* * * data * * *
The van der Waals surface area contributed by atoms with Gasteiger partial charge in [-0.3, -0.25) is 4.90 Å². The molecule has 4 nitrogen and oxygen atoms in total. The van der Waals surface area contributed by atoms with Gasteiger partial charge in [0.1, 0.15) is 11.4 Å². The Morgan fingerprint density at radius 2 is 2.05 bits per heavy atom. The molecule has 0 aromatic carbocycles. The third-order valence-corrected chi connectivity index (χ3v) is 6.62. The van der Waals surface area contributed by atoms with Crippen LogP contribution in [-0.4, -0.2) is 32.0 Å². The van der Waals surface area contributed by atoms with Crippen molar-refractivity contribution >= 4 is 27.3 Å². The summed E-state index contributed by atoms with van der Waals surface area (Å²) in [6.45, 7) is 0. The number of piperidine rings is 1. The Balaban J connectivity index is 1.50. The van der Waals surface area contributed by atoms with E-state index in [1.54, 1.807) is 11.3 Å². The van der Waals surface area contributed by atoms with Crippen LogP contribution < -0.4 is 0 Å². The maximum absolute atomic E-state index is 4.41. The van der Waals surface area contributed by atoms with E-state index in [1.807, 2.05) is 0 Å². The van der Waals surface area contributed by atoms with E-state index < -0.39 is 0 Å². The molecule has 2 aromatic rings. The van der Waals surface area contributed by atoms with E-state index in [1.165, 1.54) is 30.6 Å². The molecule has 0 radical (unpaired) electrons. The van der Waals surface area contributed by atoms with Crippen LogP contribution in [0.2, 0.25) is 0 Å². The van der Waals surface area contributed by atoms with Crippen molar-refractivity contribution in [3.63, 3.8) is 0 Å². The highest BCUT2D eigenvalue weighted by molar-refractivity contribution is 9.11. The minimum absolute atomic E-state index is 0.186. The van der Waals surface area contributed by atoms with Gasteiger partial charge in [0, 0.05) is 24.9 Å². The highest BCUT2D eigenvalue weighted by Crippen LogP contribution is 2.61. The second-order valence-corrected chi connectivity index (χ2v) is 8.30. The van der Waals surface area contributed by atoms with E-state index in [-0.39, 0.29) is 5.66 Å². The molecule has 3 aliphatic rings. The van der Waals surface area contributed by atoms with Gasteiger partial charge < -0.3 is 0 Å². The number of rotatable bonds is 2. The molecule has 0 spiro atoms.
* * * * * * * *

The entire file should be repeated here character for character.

The van der Waals surface area contributed by atoms with Gasteiger partial charge in [-0.3, -0.25) is 4.90 Å². The molecule has 4 nitrogen and oxygen atoms in total. The van der Waals surface area contributed by atoms with Gasteiger partial charge in [0.1, 0.15) is 11.4 Å². The Morgan fingerprint density at radius 2 is 2.05 bits per heavy atom. The molecule has 0 aromatic carbocycles. The third-order valence-corrected chi connectivity index (χ3v) is 6.62. The van der Waals surface area contributed by atoms with Crippen LogP contribution in [-0.4, -0.2) is 32.0 Å². The van der Waals surface area contributed by atoms with Crippen molar-refractivity contribution >= 4 is 27.3 Å². The summed E-state index contributed by atoms with van der Waals surface area (Å²) in [6.45, 7) is 0. The number of piperidine rings is 1. The Balaban J connectivity index is 1.50. The van der Waals surface area contributed by atoms with E-state index in [1.54, 1.807) is 11.3 Å². The van der Waals surface area contributed by atoms with Crippen LogP contribution < -0.4 is 0 Å². The maximum absolute atomic E-state index is 4.41. The van der Waals surface area contributed by atoms with E-state index in [1.807, 2.05) is 0 Å². The van der Waals surface area contributed by atoms with E-state index < -0.39 is 0 Å². The molecule has 2 aromatic rings. The van der Waals surface area contributed by atoms with E-state index in [1.165, 1.54) is 30.6 Å². The molecule has 0 radical (unpaired) electrons. The van der Waals surface area contributed by atoms with Crippen LogP contribution in [0.2, 0.25) is 0 Å². The van der Waals surface area contributed by atoms with Crippen molar-refractivity contribution in [3.63, 3.8) is 0 Å². The highest BCUT2D eigenvalue weighted by molar-refractivity contribution is 9.11. The minimum absolute atomic E-state index is 0.186. The van der Waals surface area contributed by atoms with Gasteiger partial charge in [0, 0.05) is 24.9 Å². The highest BCUT2D eigenvalue weighted by Crippen LogP contribution is 2.61. The second-order valence-corrected chi connectivity index (χ2v) is 8.30. The van der Waals surface area contributed by atoms with E-state index in [-0.39, 0.29) is 5.66 Å². The molecule has 3 aliphatic rings. The van der Waals surface area contributed by atoms with Gasteiger partial charge < -0.3 is 0 Å². The number of rotatable bonds is 2. The molecule has 0 spiro atoms.